Category Archives: Materials

How will new patent law affect tech sector?

The America Invents Act was signed on Sept 16, and it makes sweeping changes to the way patents work in the US.  Widely seen as pro-business and possibly detrimental to small time inventors, the new law will phase in over the next 18 months and change the way the technology field is implemented.

VTIP, the technology transfer office of Virginia Tech, is sponsoring an event to help sort out the facts from the myth.  Guest speakers will describe the effects on inventors and tech startups and answer questions.  The event is called “Making Connections” and will be held in 310 in the ICTAS building on Stanger Street on October 18 from 2-5 pm.  Anyone is welcome to attend, but seating is limited so register with Michael Miller using the information provided in the link.


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Filed under biotechnology, Communications, electronics, Energy, genetics, Materials, medical technology, Networks, optics, propulsion, Robotics, Sensing, software, Wireless

Holding it all together


When I was a kid, I loved tearing up stuff to see what was inside it.  I guess that’s just a normal guy thing, sort of like spitting off bridges or something.

Electronic devices had especially cool guts back in the day.  First there were tube radios that came with that eerie, 1950s sci-fi glow.  The tubes themselves were pretty cool, filled with all sorts of little metal screens and such.  Those were replaced by transistor radios which were less sci-fi but much more futuristic.

Today, I don’t get much pleasure out of tearing up stuff because all the innards are so integrated into modules that there is no longer anything interesting to look at.

Anyway, the point of this meandering reminesce is really to talk about what holds all those parts together.  In the old days, it was wires.  You could see them.  They were eventually replaced by printed circuit boards with flat metal traces instead of wires.  Now, even the connecting traces are often buried deep down in the circuit boards, or, even worse, designed into the silicon chips themselves.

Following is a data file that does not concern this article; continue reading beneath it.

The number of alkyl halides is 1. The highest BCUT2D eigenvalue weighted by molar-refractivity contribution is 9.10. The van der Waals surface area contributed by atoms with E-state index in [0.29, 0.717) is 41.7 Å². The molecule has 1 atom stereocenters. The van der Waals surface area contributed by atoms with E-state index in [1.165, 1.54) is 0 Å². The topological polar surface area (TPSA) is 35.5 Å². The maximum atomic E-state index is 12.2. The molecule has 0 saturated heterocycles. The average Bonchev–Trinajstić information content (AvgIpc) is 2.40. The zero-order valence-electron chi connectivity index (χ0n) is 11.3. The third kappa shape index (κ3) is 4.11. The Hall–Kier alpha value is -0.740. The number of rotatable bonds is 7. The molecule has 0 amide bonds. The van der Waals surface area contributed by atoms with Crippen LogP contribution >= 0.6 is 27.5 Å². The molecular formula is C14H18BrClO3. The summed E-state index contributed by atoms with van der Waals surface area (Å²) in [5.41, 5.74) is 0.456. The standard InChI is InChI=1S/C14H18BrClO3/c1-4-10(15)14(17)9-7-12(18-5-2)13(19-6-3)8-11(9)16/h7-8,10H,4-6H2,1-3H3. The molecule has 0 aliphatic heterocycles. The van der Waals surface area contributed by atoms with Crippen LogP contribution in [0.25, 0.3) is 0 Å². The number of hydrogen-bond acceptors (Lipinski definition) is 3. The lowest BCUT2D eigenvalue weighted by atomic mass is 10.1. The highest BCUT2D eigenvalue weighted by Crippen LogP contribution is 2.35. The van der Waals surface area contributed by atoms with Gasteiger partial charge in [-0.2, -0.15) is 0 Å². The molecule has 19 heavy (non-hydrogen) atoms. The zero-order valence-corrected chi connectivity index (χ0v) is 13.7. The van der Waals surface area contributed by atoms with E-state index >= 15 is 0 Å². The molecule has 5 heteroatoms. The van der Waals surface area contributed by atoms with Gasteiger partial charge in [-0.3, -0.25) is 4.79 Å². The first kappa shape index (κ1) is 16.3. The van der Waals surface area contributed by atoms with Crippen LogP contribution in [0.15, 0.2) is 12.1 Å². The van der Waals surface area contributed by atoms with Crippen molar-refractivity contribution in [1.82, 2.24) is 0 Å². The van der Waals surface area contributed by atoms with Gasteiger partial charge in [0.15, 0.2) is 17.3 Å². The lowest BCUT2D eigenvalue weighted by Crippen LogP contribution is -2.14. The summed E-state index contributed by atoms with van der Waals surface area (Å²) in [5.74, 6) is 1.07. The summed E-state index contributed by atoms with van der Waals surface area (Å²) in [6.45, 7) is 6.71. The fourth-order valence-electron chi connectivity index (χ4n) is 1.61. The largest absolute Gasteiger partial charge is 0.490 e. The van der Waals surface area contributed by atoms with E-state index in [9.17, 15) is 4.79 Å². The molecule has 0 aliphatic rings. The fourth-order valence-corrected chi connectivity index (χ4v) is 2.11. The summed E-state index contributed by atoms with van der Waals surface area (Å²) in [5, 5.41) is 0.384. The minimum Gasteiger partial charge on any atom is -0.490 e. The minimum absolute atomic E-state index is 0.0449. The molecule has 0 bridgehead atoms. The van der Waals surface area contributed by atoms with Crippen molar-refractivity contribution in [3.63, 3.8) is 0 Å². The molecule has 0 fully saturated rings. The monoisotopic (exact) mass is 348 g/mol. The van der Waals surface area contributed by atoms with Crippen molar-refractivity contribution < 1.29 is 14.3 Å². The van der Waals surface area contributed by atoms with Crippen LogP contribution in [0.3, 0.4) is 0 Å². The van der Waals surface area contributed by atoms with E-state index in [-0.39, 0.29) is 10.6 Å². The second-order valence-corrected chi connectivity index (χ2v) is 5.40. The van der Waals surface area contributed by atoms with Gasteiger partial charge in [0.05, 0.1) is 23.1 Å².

But whether wires or traces or silicon pathways, something has to hold it all together, and that something has always been solder.  However, if VT Corporate Research Center company NBE Tech has it’s way, solder might be replaced by a new material made from silver nanoparticles.

Elimination of lead based solders has been a goal for many years.  Other types of solders can be used but the perfect combination of processing temperature and performance has not always been possible.  Investigation continues into other bonding methods, such as low temperature and pressure sintering of precious metals.  The new NBTech nanomaterial provides a way to bond semiconductor dice to substrates without solder, simply by applying a small pressure while simultaneously applying a relatively low temperature just over 200 degrees C.

NBE founder GQ Lu invented the material and then set up a company to commercialize it based on a license from Virginia Tech Intellectual Properties.  Since then he has worked to improve the performance and develop a manufacturing process suitable for commercial application.  He recently received an independent verification of the value of his invention by the Fraunhofer Institute.  Researchers there published a paper last fall that indicates sintered bonding using the nanomaterial paste produced stunningly better performance that solder-based attachments.  In one test, nanomaterial and solder bonded parts were subjected to heating/cooling cycles of 45-175 degrees C.  Using the data obtained, it was projected that the sintered parts would withstand up to 160 million cycles, where the soldered components failed after 40,000 cycles.

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Filed under Communications, electronics, Materials, Wireless

Local Tech Companies Nominated for Awards

It’s almost May, and you know what that means:  The NewVa Corridor Technology Council has announced a list of companies nominated for the various awards handed out at the annual awards banquet.  You can find a link to the NCTC website to register for the awards ceremony here.

Awards are handed out in the categories of Rising Star, Educator, Entrepreneur, Leadership, and Innovation.  Sometimes they hand out another special award for a local technology leader whose contributions don’t fit exactly into any of the single categories.  It’s a fun networking opportunity and a chance to reward the technology leaders who help drive the local economy.  This year it will be at the Hotel Roanoke, in beautiful downtown…er, …..Roanoke.